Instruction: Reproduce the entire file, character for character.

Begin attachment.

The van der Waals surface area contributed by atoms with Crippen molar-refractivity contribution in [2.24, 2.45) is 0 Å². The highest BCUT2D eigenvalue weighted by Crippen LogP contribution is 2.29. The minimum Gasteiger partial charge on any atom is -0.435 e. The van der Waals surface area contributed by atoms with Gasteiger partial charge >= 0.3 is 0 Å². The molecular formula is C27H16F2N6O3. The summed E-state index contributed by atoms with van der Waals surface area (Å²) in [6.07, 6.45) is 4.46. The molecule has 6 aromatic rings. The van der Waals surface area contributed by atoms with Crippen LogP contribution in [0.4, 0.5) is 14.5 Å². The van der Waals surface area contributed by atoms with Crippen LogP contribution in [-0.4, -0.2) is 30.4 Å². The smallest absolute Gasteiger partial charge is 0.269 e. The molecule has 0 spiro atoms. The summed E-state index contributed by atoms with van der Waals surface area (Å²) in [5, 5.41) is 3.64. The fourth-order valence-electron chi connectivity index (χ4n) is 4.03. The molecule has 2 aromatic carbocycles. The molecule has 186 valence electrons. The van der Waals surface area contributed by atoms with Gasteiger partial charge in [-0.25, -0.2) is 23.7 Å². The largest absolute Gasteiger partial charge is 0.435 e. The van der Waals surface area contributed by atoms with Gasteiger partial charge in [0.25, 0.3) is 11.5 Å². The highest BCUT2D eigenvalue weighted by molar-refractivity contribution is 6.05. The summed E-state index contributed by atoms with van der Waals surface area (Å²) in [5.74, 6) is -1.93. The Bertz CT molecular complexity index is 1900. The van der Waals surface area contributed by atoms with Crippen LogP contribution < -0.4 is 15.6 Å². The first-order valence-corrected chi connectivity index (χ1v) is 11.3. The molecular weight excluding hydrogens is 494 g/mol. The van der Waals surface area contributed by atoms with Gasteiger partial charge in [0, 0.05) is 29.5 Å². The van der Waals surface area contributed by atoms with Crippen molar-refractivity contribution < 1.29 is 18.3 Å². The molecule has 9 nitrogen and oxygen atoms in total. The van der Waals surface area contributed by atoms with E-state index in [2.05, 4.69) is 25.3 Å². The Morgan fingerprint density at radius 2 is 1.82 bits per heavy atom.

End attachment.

The van der Waals surface area contributed by atoms with Crippen molar-refractivity contribution in [2.24, 2.45) is 0 Å². The highest BCUT2D eigenvalue weighted by Crippen LogP contribution is 2.29. The minimum Gasteiger partial charge on any atom is -0.435 e. The van der Waals surface area contributed by atoms with Gasteiger partial charge >= 0.3 is 0 Å². The molecular formula is C27H16F2N6O3. The summed E-state index contributed by atoms with van der Waals surface area (Å²) in [6.07, 6.45) is 4.46. The molecule has 6 aromatic rings. The van der Waals surface area contributed by atoms with Crippen LogP contribution in [0.4, 0.5) is 14.5 Å². The van der Waals surface area contributed by atoms with Crippen LogP contribution in [-0.4, -0.2) is 30.4 Å². The smallest absolute Gasteiger partial charge is 0.269 e. The molecule has 0 spiro atoms. The summed E-state index contributed by atoms with van der Waals surface area (Å²) in [5, 5.41) is 3.64. The fourth-order valence-electron chi connectivity index (χ4n) is 4.03. The molecule has 2 aromatic carbocycles. The molecule has 186 valence electrons. The van der Waals surface area contributed by atoms with Gasteiger partial charge in [-0.25, -0.2) is 23.7 Å². The largest absolute Gasteiger partial charge is 0.435 e. The van der Waals surface area contributed by atoms with Gasteiger partial charge in [0.25, 0.3) is 11.5 Å². The highest BCUT2D eigenvalue weighted by molar-refractivity contribution is 6.05. The summed E-state index contributed by atoms with van der Waals surface area (Å²) in [5.74, 6) is -1.93. The Bertz CT molecular complexity index is 1900. The van der Waals surface area contributed by atoms with Crippen LogP contribution < -0.4 is 15.6 Å². The first-order valence-corrected chi connectivity index (χ1v) is 11.3. The molecular weight excluding hydrogens is 494 g/mol. The van der Waals surface area contributed by atoms with Gasteiger partial charge in [0, 0.05) is 29.5 Å². The van der Waals surface area contributed by atoms with Crippen molar-refractivity contribution < 1.29 is 18.3 Å². The molecule has 9 nitrogen and oxygen atoms in total. The van der Waals surface area contributed by atoms with E-state index in [2.05, 4.69) is 25.3 Å². The Morgan fingerprint density at radius 2 is 1.82 bits per heavy atom.